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Leg Recovery Test

The Leg Recovery Test helps you see how your leg muscles have recovered from training, and also how your explosive strength is developing. You can use it to check if you’re ready for speed and strength training. It's a widely-used, easy and safe test you can take anywhere, with no other equipment needed apart from your Polar watch.

In the test you perform three countermovement jumps with a short pause in between each jump. You first squat down rapidly right before launching yourself straight up into the air, as high as possible. This two-way motion gives your muscles spring-like elastic energy for maximal explosive strength. It also makes the test more easily repeatable and less prone to errors.

To get feedback on the recovery of your leg muscles you need to take at least two tests in a 28-day-period to establish a baseline. From the third test onwards in a 28-day-period, you'll get feedback about your leg muscle recovery. Essentially, if you jump to a considerably lower height than what your baseline is, your leg muscles aren't entirely recovered. We recommend taking the test as often as possible as the more results your baseline is calculated from, the more reliable it is.

When giving you verbal feedback the test also takes into account the recovery of your cardio system, provided either by the Recovery Pro feature or the Nightly Recharge feature if you are using either of them.

Performing the test

If you're feeling sick or have an injury, you shouldn't take the test. However, feeling tired from training doesn't stop you from taking the test, as one of the points of taking it is to see how well you've recovered from training. If you've been training a lot and have an increased risk for injury or illness, you can take the Leg recovery test daily to find out when you're good to go for some more serious training.

Have a look at the instructions on your watch in Tests > Leg recovery test > How to once more before starting to see a detailed breakdown of the test with instructions and animations.

When you're ready to start go to Tests > Leg recovery test, and choose Start. You need to perform three jumps. Repeatability is key with this test, so make sure you perform the test each time with the same correct technique.

  1. Stand with your back and legs straight, with your hands on your hips. Play close attention to the placement of your hands as it is crucial for accuracy and repeatability. Always keep your hands on your hips during the test. This ensures each jump is measured correctly.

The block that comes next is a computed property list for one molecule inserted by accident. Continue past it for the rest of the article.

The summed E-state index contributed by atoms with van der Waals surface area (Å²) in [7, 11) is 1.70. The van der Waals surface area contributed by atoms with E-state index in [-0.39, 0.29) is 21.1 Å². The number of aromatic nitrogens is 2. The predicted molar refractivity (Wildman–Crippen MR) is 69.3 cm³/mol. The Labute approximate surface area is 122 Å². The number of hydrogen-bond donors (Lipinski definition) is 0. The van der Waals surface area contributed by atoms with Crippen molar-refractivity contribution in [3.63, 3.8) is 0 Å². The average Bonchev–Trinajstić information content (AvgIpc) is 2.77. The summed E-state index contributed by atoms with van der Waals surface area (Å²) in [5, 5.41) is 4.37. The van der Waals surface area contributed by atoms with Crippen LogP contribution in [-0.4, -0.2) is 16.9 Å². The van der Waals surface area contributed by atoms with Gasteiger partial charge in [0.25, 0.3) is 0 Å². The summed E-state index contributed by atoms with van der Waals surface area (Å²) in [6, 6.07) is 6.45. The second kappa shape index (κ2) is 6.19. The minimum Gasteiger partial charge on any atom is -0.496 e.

2. When you hear a beep. Squat down rapidly and jump explosively straight up, and come down on the balls of the feet, with your legs straight. You have 40 seconds to jump after each beep.
  3. WAIT is displayed before each jump. Wait until JUMP is displayed and you hear a beep before jumping.
  4. Test completed is displayed, after you've successfully performed all three jumps.

Test results

After the test, you'll see the height of each jump, and the average of the three jumps which is used to calculate your baseline. You can view your latest result in Tests > Leg recovery test > Latest result.

Your leg recovery is measured by comparing your test result to your individual baseline, which is the rolling average of your test results from the previous 28 days. Only one result per day is used for baseline calculation. If you do the test several times only your best result of the day is taken into account.

Essentially, if you jump considerably lower than your baseline, your leg muscles aren't entirely recovered. Your leg muscles aren't considered recovered:

  • If your baseline is 28 cm or higher: When your test result is 7% or more less than your baseline.
  • If your baseline under 28 cm: When your test result is 2 centimeters or more less than your baseline.

Your readiness for speed and strength is illustrated with an icon and feedback.

  • Green if you're ready
  • Orange if you're ready with some considerations
  • Red if you're not ready

Your leg muscle recovery information is complemented with information about the recovery of your cardio system. This information is provided by the following features: Injury and illness risk (based on your Cardio Load from Training Load Pro), Recovery Pro, Orthostatic test and Nightly recharge. What this means is that first your watch checks if you're injury & illness risk is activated. If it's not available, your watch checks if you're using Recovery Pro, and after that if you've performed an Orthostatic test and finally if you're using Nightly Recharge. If any of these features spot anything affecting the recovery of your cardio system it'll be taken into account in your feedback.

Detailed analysis in the Flow web service and app

Remember to sync your test result to Polar Flow. To help long-term follow up, we’ve gathered all the test data in one place in the Polar Flow web service. In the Tests page you can see all the tests you’ve performed and compare their results. You can see your long-term progress and easily view changes in your performance.